How to Build a Mason Bee Hotel Series
Guest Posts by Powell River Books Blog
As most folks know I will be adding in a number of different mason bee and Native Pollinator hotels and nesting box’s here on the farm. I am also placing Nest Box’s at some community gardens as well as private garden/yards. I was very excited to see a post on Powell River Books Blog talking about their Mason Bee Hotels as they are a number of years worth of working with them. I wrote and asked if they would be open to doing a guest post series here on the blog. Thank you so much for saying YES!
Part Three of Three – Keeping your Mason Bee House Working.
Part One Drilling out your logs
I love this upcycle idea of using a older or new bird house to create the base for your mason bee house. I have noticed that “birds houses” are a faction of the cost compared to buy a Mason bee wooden house. Frugal is always a good thing.
In our area Mason Bees hatch, begin feeding and look for likely nesting sites in March.
Last year’s filled nesting blocks resting under the front porch.
Larvae mature during the summer and remain dormant from fall through winter. A freezing snap followed by increased sunshine and warming weather breaks their dormancy.
To get ready for the hatching phase, and to provide new nesting sites, Wayne and I made new blocks. We gently moved the old ones to a location nearby so the hatchlings can easily find their new nesting blocks.
Males emerge first but have to wait for females before the mating season begins. Mason Bees remain active for 4 to six weeks. While they feed and collect pollen for their nests and larvae, they are busy with the important process of plant pollination.
Old nesting blocks face southeast to catch the morning sun and encourage hatching.
Building bee hotels is a simple process. I made mine from old birdhouses. Drill nesting blocks out of untreated wood you have on hand. I use driftwood sticks.
Drill 6-inch deep 5/16-inch holes with an opening only in the front. Mount your hotel above ground, where it won’t sway, facing south or southeast for plenty of sun. Drilling blocks 6″ deep encourages female production.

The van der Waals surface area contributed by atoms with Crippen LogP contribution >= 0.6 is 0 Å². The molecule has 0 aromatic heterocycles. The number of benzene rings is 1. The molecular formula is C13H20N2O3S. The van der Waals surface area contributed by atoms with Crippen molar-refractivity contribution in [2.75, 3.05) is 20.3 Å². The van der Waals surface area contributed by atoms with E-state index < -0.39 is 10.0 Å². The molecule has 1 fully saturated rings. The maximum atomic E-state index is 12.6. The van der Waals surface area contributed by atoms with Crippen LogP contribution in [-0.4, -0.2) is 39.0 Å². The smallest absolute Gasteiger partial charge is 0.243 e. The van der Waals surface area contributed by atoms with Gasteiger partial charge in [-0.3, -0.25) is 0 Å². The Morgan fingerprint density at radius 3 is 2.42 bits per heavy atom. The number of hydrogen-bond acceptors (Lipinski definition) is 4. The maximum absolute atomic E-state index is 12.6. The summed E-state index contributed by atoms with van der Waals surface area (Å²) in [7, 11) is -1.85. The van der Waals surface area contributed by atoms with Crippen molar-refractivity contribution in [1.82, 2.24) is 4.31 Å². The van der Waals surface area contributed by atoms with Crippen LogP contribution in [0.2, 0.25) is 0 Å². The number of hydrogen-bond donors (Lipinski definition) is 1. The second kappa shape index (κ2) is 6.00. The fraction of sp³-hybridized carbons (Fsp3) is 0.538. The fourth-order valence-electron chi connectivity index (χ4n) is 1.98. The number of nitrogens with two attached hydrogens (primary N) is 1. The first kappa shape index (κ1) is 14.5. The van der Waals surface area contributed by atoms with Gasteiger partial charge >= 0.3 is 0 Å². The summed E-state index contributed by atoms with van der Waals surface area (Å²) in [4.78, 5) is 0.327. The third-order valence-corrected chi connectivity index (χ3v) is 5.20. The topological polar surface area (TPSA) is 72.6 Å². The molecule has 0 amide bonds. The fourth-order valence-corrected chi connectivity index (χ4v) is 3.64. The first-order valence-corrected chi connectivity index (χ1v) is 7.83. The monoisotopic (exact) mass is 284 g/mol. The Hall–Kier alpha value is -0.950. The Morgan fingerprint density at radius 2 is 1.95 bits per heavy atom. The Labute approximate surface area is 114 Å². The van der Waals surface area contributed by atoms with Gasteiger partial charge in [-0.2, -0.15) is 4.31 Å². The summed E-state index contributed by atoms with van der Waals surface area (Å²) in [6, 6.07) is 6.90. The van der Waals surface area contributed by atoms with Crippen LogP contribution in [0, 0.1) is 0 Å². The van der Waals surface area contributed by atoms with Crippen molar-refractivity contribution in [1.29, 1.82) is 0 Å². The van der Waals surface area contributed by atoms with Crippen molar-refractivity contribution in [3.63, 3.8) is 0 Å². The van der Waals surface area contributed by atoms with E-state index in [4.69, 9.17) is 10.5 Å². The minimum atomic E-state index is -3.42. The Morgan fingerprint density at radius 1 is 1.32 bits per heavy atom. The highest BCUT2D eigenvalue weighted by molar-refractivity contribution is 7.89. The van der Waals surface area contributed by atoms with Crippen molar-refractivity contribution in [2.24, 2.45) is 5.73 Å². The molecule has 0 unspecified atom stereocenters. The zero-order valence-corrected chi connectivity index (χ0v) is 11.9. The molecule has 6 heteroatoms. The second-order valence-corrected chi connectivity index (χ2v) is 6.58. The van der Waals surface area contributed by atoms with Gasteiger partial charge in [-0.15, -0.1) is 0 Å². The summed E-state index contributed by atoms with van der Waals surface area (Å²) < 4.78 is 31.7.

Thank you again for sharing your posts here. I love their floating gardens.. You truly live in a very special place! Want to learn more about their life?
Join us in Coastal BC and head up Powell Lake to experience off-the-grid life in a floating cabin. Up the Lake is the first book in the Coastal BC Stories series. It tells the story about how we discovered Powell River, takes you on an ocean cruise to popular Desolation Sound, for a quad ride into the backcountry and an overhead flight for a unique view of this incredible place. Read Up the Lake by Wayne Lutz and join us for the vacation of a lifetime. Up the Lake is free for Kindle readers at Amazon and most online e-book sellers.
Thanks again for this opportunity to share. Unfortunately, Amazon.ca doesn’t honor the free option that is available at Amazon.com. If your readers have an Amazon.com account that would be the preferred seller for Kindle. If your readers go to the Smashwords site they can purchase the e-book version of Up the Lake for free in a variety of versions including Mobi that can be read on Kindle. https://www.smashwords.com/books/view/12852 — Margy
These post’s was written between 2015 – 2018 They have a had great success with getting their mason bee’s to like their new home!
Margy Lutz and her husband Wayne discovered Powell River, BC, during an airplane camping trip in 2000. They purchased an off-the-grid float cabin on nearby Powell Lake that has become their home since retiring from careers in education in Southern California and becoming Canadian permanent residents and citizens. Margy is the author of the Powell River Books Blog and Wayne is the author of the Coastal BC Stories series of books.